A teenage monk was arrested Monday after using a kitchen knife to stab and kill an older monk at Phnom Penh’s Samakki Raingsey pagoda, police and pagoda residents said.
The pagoda in Meanchey district has become a haven for marginalized groups seeking shelter in Phnom Penh in recent years, and many politically active, ethnic Khmer Krom monks reside there, including the victim of Monday’s stabbing.
Choem Sitha, deputy chief of police in Meanchey district, said Chan Sopheak, an 18-year-old Khmer Krom monk who also goes by the name Ly Toeng, got into an argument with the pagoda’s second deputy chief monk, Thach Khan, 37, at about 8 a.m. Monday.
“We have only the statement from the monk that Thach Khan punched him first in the right jaw,” said Mr. Sitha.
“There was a confrontation and he [Mr. Sopheak] stabbed him. He said he did not know he had stabbed him; he just held the knife in his hand,” he added.
Mr. Sitha said that Thach Khan later died of his injuries, which included a stab wound near his collarbone, at the Khmer-Soviet Friendship Hospital.
Mr. Sopheak fled Samakki Raingsey pagoda after the fight and police officers arrested him at a nearby house where he was hiding.
“Our police officers and officials from the Ministry of Religion went there and defrocked him,” Mr. Sitha said, adding that police were compiling a report on the incident and would bring Mr. Sopheak before the Phnom Penh Municipal Court today to face charges.
Tib Pouly, 25, a visitor to the pagoda who witnessed the fight, disputed the suspect’s claims, saying that Mr. Sopheak threw the first punch and then took out a knife.
“The young monk punched him and Thach Khan tried to take cover,” he said. “The young monk took a knife from his…bag and slashed him, hitting his hand and his neck, and blood gushed everywhere.”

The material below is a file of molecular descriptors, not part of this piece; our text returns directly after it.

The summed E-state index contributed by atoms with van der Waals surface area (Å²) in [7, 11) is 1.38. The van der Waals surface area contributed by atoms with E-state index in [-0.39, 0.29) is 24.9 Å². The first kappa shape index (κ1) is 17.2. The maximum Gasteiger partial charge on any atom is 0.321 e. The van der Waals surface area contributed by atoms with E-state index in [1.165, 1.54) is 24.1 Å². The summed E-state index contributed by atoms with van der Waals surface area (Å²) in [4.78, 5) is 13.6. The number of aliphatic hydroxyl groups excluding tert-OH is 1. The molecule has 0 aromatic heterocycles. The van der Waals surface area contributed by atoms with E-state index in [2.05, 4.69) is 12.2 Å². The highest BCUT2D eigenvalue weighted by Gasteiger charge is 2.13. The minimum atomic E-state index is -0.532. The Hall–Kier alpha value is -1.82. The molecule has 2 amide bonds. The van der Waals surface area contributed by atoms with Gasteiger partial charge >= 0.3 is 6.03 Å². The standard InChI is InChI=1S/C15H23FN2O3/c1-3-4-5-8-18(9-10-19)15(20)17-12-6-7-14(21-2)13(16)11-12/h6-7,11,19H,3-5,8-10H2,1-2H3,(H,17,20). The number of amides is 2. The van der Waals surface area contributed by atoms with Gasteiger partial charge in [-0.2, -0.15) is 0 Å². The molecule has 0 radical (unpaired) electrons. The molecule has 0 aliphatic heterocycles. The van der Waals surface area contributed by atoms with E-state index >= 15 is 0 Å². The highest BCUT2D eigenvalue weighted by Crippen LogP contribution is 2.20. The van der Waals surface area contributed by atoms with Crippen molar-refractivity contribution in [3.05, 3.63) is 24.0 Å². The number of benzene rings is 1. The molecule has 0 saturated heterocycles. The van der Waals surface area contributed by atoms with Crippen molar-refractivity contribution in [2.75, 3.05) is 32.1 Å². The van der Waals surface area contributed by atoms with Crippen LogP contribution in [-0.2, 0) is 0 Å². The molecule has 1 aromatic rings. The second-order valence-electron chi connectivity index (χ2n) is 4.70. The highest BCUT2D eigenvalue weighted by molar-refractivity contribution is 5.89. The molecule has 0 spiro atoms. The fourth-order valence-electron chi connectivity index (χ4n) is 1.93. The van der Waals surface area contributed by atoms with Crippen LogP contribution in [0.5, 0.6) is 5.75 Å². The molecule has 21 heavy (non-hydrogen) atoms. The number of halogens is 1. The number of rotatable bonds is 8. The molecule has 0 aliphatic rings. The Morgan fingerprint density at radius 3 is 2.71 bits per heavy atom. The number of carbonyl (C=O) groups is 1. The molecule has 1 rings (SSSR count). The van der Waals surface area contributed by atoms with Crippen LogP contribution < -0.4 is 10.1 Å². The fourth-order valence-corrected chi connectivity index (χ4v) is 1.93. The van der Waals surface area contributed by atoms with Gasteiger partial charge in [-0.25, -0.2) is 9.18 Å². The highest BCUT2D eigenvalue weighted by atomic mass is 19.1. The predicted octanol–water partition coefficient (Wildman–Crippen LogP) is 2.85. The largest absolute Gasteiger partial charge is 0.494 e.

“[Thach Khan] tried to flee, but he fell to the ground at once,” he added.
The pagoda’s chief monk, Seang Sovannara, said Thach Khan had been attempting to pull Mr. Sopheak into his room to discuss the young monk’s recent disobedience when the fight broke out.
“Before, [Mr. Sopheak] was not like this—he was a gentle and quiet monk—but recently, we have noticed that he has been aggressive,” he said.
Seang Sovannara said that on Sunday night, Mr. Sopheak tore down a notice posted in Samakki Raingsey warning monks about a civilian who had been collecting alms in the pagoda’s name. This was Thach Khan’s immediate reason for calling the young monk in for a scolding, he said.
Thach Khan was a human rights advocate who often joined out-of-town villagers staying at the pagoda between marches to government institutions to protest land disputes, Seang Sovannara said.
First deputy chief monk Thach Ha Sam Ang said he believed the murder was premeditated, not carried out in the heat of a confrontation.
“It was a planned murder, as he already had the knife…and therefore intended to kill him,” he said, adding that Mr. Sopheak had seemed “gentle” and that the murder came as a shock to all of the Samakki Raingsey monks.
“It could be that someone outside the pagoda incited him to make trouble in the pagoda, because if the pagoda has an incident, [the authorities] can shut down the pagoda.”
Two ethnic Khmer Krom monks from Samakki Raingsey were arrested in November as they attempted to transport flags to protesting villagers from Preah Vihear province staying at the pagoda.
The Court of Appeal on Friday denied bail to the monks, who are charged with participating in a criminal organization.
Correction: A previous version of this story mistakenly identified Tib Pouly as a monk.